Though he also likes to read books (earlier this year he finished, and loved, “The Fountainhead” by Ayn Rand), Zachary craves interaction with fellow readers on the Internet. “The Web is more about a conversation,” he said. “Books are more one-way.”

The kinds of skills Zachary has developed — locating information quickly and accurately, corroborating findings on multiple sites — may seem obvious to heavy Web users. But the skills can be cognitively demanding.

Web readers are persistently weak at judging whether information is trustworthy. In one study, Donald J. Leu, who researches literacy and technology at the University of Connecticut, asked 48 students to look at a spoof Web site (http://zapatopi.net/treeoctopus/) about a mythical species known as the “Pacific Northwest tree octopus.” Nearly 90 percent of them missed the joke and deemed the site a reliable source.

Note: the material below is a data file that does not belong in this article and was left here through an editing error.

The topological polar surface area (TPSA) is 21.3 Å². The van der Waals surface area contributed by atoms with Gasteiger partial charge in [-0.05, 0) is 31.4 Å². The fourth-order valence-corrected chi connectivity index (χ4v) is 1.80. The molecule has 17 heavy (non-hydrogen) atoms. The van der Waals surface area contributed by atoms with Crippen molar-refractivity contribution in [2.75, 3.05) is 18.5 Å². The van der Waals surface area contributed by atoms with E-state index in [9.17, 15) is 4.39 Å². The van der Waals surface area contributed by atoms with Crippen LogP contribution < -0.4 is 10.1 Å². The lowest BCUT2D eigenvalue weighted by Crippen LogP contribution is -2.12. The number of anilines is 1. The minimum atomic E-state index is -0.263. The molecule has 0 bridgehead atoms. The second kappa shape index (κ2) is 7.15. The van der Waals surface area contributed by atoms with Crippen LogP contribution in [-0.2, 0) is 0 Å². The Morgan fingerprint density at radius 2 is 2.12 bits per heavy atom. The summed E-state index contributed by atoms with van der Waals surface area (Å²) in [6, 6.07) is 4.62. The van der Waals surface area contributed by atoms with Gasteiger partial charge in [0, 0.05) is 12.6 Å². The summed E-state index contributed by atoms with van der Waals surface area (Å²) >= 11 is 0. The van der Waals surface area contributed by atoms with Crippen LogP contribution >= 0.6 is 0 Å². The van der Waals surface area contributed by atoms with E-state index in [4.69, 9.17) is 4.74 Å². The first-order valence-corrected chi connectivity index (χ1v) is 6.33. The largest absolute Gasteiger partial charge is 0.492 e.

Some literacy experts say that reading itself should be redefined. Interpreting videos or pictures, they say, may be as important a skill as analyzing a novel or a poem.

“Kids are using sound and images so they have a world of ideas to put together that aren’t necessarily language oriented,” said Donna E. Alvermann, a professor of language and literacy education at the University of Georgia. “Books aren’t out of the picture, but they’re only one way of experiencing information in the world today.”

A Lifelong Struggle

In the case of Hunter Gaudet, the Internet has helped him feel more comfortable with a new kind of reading. A varsity lacrosse player in Somers, Conn., Hunter has struggled most of his life to read. After learning he was dyslexic in the second grade, he was placed in special education classes and a tutor came to his home three hours a week. When he entered high school, he dropped the special education classes, but he still reads books only when forced, he said.

In a book, “they go through a lot of details that aren’t really needed,” Hunter said. “Online just gives you what you need, nothing more or less.”